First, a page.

A Spot of Bother.
At the Marble Arch we were held up in a traffic block, and while waiting there the engine stopped. Getting out to restart it I discovered that there was no compression, and full of apprehension we pushed the car to the side of the road. I decided that the spring of the inlet valve had broken, but on taking it down things proved to be worse, for I discovered that actually the head of the valve had broken clean off. 11 o’clock on a Saturday morning, and the Run the very next day . . .
My companion however, had hastily departed to a garage, and thither the Comtesse was towed. The foreman was gloomy and shook his head. They had no valve anything like that, and the men went off at twelve. One of the mechanics however came to our aid. In a methodical way he extracted the old valve head from the cylinder, where luckily it had done no damage, found an ordinary valve and imperturbably began turning it down to the right sue. By 2 o’clock the Comtesse’s engine was running and we proceeded.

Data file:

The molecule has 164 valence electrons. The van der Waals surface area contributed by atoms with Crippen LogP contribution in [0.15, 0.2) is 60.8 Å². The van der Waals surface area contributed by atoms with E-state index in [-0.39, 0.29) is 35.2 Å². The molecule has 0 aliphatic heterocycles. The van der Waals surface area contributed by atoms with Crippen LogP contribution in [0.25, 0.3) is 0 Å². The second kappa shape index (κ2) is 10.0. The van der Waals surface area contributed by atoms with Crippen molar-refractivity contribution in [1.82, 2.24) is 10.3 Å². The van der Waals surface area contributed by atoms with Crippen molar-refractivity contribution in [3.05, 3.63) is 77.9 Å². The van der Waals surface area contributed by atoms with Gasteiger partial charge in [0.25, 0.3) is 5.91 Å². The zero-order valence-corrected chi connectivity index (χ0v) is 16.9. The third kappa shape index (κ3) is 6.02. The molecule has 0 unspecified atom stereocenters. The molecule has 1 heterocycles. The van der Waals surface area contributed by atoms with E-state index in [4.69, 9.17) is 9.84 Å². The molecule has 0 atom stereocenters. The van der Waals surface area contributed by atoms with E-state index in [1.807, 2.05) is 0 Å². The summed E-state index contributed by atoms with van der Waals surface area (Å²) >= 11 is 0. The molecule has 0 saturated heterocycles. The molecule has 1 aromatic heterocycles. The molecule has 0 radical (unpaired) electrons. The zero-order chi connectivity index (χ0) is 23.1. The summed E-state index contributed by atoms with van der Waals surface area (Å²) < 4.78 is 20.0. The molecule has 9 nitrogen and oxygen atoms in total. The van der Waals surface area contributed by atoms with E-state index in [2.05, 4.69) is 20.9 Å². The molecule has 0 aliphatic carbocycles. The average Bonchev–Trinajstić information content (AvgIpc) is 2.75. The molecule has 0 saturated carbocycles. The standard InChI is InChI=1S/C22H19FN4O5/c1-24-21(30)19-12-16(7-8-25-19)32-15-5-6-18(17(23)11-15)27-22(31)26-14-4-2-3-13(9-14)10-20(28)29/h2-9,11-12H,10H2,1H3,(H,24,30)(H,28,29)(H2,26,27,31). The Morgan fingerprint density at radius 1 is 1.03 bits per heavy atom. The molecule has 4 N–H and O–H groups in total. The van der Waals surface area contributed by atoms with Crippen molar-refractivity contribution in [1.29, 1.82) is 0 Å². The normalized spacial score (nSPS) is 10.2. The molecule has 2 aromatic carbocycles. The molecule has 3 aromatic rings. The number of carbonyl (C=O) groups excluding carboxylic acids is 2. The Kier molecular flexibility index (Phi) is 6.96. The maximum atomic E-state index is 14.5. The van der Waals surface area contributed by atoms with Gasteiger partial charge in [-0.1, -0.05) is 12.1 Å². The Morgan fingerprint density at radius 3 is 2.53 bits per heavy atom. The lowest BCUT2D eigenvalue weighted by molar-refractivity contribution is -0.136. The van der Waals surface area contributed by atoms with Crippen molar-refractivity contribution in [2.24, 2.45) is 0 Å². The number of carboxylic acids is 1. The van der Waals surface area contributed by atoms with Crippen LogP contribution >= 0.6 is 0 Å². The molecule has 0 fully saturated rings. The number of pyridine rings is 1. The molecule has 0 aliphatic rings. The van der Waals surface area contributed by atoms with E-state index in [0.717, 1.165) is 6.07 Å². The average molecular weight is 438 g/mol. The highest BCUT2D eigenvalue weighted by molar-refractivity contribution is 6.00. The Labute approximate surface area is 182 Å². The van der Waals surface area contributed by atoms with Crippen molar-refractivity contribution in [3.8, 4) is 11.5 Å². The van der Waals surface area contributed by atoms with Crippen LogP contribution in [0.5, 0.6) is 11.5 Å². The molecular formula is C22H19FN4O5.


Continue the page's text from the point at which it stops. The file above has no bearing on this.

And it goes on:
The next day, thank goodness, was gloriously fine, and as we got away at the start we felt we really did not mind if we only got a few miles as it was something to have been a starter at all. However. the Comtesse had never gone better in her life and we bowled merrily along making shrewd adjustments to the controls.
About sixteen miles from Brighton a following car came up alongside of us, and informed us that we were losing water. Just as we were pulling up outside a farm. to investigate, the fact became all too obvious as a gush of water poured out by the near side front wheel. But it transpired that the only trouble was that the water pipe had come unscrewed from the pump, and we only bad to replace it, fill up with water and proceed.
A few miles further on and more water began to appear on the road. This time we found that the packing of the pump had gone, but by taking up all the screws by which its two halves are held together, we reduced the stream to a trickle.
Brighton at last, and as the Comtesse chugged into the Aquarium Garage we felt that the old lady had scored perhaps her greatest triumph. At any rate, the R.A.C. presented her with a most beautiful certificate which states that Number 33 ran from London to Brighton in 3 hours 36 minutes and 5 seconds, which includes stops aggregating about half an hour, and at 15.9 m.p.h. Well that is not so bad for six 27-year-old horses— especially if you knew how many clothes we wore !
—E. K. H. K.